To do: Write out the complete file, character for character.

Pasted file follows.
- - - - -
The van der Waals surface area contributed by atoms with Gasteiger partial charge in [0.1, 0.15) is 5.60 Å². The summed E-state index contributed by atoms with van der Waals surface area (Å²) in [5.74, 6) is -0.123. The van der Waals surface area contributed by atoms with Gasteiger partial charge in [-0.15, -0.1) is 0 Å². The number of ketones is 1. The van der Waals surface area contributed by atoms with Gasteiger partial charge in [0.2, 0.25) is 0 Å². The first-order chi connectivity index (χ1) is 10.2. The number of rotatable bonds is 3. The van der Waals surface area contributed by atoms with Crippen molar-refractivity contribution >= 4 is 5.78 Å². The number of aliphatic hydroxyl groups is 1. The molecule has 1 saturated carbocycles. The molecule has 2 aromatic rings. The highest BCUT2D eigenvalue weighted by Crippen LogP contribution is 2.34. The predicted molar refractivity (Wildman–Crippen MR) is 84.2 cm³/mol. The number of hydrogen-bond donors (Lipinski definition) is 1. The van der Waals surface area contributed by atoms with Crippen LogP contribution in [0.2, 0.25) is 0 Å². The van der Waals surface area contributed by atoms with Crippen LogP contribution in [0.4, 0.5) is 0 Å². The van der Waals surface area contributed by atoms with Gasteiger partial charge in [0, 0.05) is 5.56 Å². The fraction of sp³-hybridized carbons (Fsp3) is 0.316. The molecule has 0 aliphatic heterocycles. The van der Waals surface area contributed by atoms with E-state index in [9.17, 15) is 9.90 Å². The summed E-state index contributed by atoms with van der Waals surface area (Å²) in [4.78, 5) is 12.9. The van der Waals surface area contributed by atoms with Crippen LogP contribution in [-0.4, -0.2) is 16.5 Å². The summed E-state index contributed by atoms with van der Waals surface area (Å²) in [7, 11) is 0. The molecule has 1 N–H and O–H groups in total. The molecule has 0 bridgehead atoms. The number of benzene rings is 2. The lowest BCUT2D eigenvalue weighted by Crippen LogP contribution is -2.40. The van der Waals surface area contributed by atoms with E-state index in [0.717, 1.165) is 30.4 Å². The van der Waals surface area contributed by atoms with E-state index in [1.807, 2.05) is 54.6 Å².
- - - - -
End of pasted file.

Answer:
The van der Waals surface area contributed by atoms with Gasteiger partial charge in [0.1, 0.15) is 5.60 Å². The summed E-state index contributed by atoms with van der Waals surface area (Å²) in [5.74, 6) is -0.123. The van der Waals surface area contributed by atoms with Gasteiger partial charge in [-0.15, -0.1) is 0 Å². The number of ketones is 1. The van der Waals surface area contributed by atoms with Gasteiger partial charge in [0.2, 0.25) is 0 Å². The first-order chi connectivity index (χ1) is 10.2. The number of rotatable bonds is 3. The van der Waals surface area contributed by atoms with Crippen molar-refractivity contribution >= 4 is 5.78 Å². The number of aliphatic hydroxyl groups is 1. The molecule has 1 saturated carbocycles. The molecule has 2 aromatic rings. The highest BCUT2D eigenvalue weighted by Crippen LogP contribution is 2.34. The predicted molar refractivity (Wildman–Crippen MR) is 84.2 cm³/mol. The number of hydrogen-bond donors (Lipinski definition) is 1. The van der Waals surface area contributed by atoms with Crippen LogP contribution in [0.2, 0.25) is 0 Å². The van der Waals surface area contributed by atoms with Crippen LogP contribution in [0.4, 0.5) is 0 Å². The van der Waals surface area contributed by atoms with Gasteiger partial charge in [0, 0.05) is 5.56 Å². The fraction of sp³-hybridized carbons (Fsp3) is 0.316. The molecule has 0 aliphatic heterocycles. The van der Waals surface area contributed by atoms with E-state index in [9.17, 15) is 9.90 Å². The summed E-state index contributed by atoms with van der Waals surface area (Å²) in [4.78, 5) is 12.9. The van der Waals surface area contributed by atoms with Crippen LogP contribution in [-0.4, -0.2) is 16.5 Å². The summed E-state index contributed by atoms with van der Waals surface area (Å²) in [7, 11) is 0. The molecule has 1 N–H and O–H groups in total. The molecule has 0 bridgehead atoms. The number of benzene rings is 2. The lowest BCUT2D eigenvalue weighted by Crippen LogP contribution is -2.40. The van der Waals surface area contributed by atoms with E-state index in [0.717, 1.165) is 30.4 Å². The van der Waals surface area contributed by atoms with E-state index in [1.807, 2.05) is 54.6 Å².